The SFF launches the NewSpace Business Plan Competition, held in conjunction with the annual NewSpace Conference. The competition awards a cash prize to the startup firm that can demonstrate both the ability to make money and contribute to the commercial development of space, advancing the NewSpace movement.
The Overview Institute is started. Initially incubated as a “Project” of the Space Frontier Foundation, the OI is created for the purpose of both researching and informing the world of the reality, nature, and potential of the Overview Effect. The Institute also planned to promote and support widespread experience of the Overview Effect, through direct space travel, and newer, more powerful and more publicly available space art, multi-media, and education. The Space Frontier Foundation continued to support the OVerview Institute until 2012.
The Lunar Commerce Roundtable is transformed into the Space Investment Summit, opening the powerful resources of the LRC to all companies associated with space development and exploration.
SFF Co-founder Jim Muncy launches a public awareness campaign titled “Mind the Gap,” focused on raising awareness about the orbital “launch gap” between the retirement of the shuttle and the development of the Ares rocket family.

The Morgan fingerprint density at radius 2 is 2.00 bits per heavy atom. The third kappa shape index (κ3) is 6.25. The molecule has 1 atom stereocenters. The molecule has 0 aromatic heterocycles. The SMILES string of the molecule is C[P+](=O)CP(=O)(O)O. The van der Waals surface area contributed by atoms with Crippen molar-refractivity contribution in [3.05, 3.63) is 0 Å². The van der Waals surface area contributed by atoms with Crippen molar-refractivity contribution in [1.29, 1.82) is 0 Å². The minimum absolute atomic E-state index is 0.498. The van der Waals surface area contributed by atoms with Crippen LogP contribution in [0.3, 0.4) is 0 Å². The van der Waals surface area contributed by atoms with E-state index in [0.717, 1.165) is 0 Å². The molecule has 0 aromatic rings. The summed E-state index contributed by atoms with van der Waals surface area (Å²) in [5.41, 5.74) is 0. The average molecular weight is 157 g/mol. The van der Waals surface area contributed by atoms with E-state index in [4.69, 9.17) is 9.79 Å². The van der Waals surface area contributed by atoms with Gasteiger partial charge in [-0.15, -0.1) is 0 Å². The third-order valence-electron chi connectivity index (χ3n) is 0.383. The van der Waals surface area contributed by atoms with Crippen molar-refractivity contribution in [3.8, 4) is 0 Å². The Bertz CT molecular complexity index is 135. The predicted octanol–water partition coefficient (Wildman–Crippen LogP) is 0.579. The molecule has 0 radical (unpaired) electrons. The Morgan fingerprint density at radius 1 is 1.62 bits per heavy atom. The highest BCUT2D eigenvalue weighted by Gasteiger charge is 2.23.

The Space Frontier Foundation releases a white paper outlining the importance of Space Solar Power to the Obama-Biden Presidential Transition Team, resulting in significant political exposure for SSP.
The SFF launches the literary magazine, “The Cosmos Review,” dedicated to space and cosmos related poetry and prose from the ancient to contemporary writers.
The Space Frontier Foundation, in conjunction with SpaceContest.Org and SpaceVidcast.com, concluded the first Space VidVision Contest, in which contestants were asked to post short videos on YouTube answering the question, “What should the future of American human spaceflight be?” This project looked to develop grass-roots videos for the best arguments for or against sending people into space, or for changing current plans, developing compelling cases for what the future should bring.